What Are the Real Threats to Security and the Future of Youth in Mexico?

Dr. Ángel Moreno Sánchez and his students

By Margaret Failoni

CASA is celebrating its 35th anniversary and is rightfully proud of its service record and its impact locally, nationally, and internationally. In 1981 a group of young San Miguel de Allende residents formed CASA, a not-for-profit organization, starting with what would prove to be a successful youth-to-youth peer group approach to family planning and sex education with the town’s adolescents. This complete dedication and steadfast idealism would prove essential to CASA’s success in the years that followed.

Forum
“To Be Born and Grow up Freely”
Sep 3-6
CASA
Santa Julia 15
Col. Santa Julia

A small but efficient hospital was founded to offer poor and working class women affordable—and often free—health care. A larger CASA center was built on donated land to house a nursery school for the children of poor working mothers, as well as a library and computer center for youth and, later, the very first midwifery school. The midwifery school was founded to afford young couples in the towns and rural areas professional, humane, and caring attention when giving birth. The school was fully recognized by the government and since then, the states of Colima, Veracruz, Chiapas, Puebla, San Luís Potosi, the DF, Querétaro, and Guerrero, among others, have hired CASA midwives, accomplishing, among other things, the considerable reduction of maternal and infant deaths.

The youth of San Miguel and throughout the country have been invited to participate in this forum and have received scholarships to attend the three-day event. In addition to young people, there will be Mexican midwife students and recent graduates working with the Secretaría de Salud in Veracruz and Puebla who will give talks jointly with public health doctors on how together they are working in the government health care system to improve family planning and care for pregnant and birthing women.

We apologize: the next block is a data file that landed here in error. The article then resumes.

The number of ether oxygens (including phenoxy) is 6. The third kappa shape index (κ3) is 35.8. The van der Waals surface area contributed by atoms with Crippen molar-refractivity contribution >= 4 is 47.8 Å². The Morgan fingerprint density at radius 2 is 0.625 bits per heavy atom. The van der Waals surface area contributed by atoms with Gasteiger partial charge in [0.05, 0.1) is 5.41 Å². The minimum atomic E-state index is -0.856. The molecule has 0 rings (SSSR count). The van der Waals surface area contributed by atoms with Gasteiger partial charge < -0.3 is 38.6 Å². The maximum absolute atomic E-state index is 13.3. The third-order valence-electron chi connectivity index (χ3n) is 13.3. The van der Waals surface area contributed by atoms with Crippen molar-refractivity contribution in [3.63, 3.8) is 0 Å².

A large number of the attendees of the forum are from the Guerrero Midwifery School (opened in 2012), a public school that CASA helped start, using CASA’s curriculum. The students are indigenous and speak their native language as well as Spanish, are from rural areas of extreme poverty, and a substantial number have relatives who are or were midwives.

Thanks to CASA’s work, there are now four government-accredited midwifery programs in the country: Guerrero, Chiapas, Morelos, and San Luis Potosí in the Huasteca, the poorest rural area. There is also a fifth program that CASA has been trying to help open in Mateos Romero, Oaxaca, a mainly indigenous area. The school will be run with an Ob/Gyn at the helm who has worked a great deal with traditional midwives.

At the Forum, there will also be educators from these schools, specialists such as Ob/Gyns who have held or hold high posts as directors of maternal health for the Federal Health Ministry. Employees of the Federal Health Ministry’s online campus, for teaching  the government health care workers will also be participating. CASA is now a member of the Board of Directors of this online campus, and online programs the nonprofit has developed are on the government site and can be downloaded free of charge by all public health care workers in this country. Additionally, CASA has developed its own online campus and is promoting online education for all youth.

Some of the CASA midwifery school graduates now have ten years experience and have attended 2,000 births or more. They will give presentations during the forum along with obstetrical nurses from various schools throughout Mexico. Attending the forum will be youths from some of the poorest and toughest neighborhoods in Mexico City, along with local working class youths from various other socioeconomic levels. CASA anticipates a total of 500 participants. The forum will be held September 3 through 6. For further information consult: www.foro.escueladeparteras.org.mx.

As one of several means of showing CASA’s continued dedication to the country’s youths and midwives, a special forum opens in which several qualified and prestigious speakers will participate. These themes will be the discussed:
• The advances in the development of professional midwives in Mexico and new job opportunities for midwives
• The reality of pregnancies and births in Mexico, often a very violent reality
• The relationship between security, liberty, and constitutional rights
• The role a legitimate government plays in the security of its people
• The right to Internet access
• The innumerable benefits of an artistic education in primary schools
• The role of the arts and culture in political transformation

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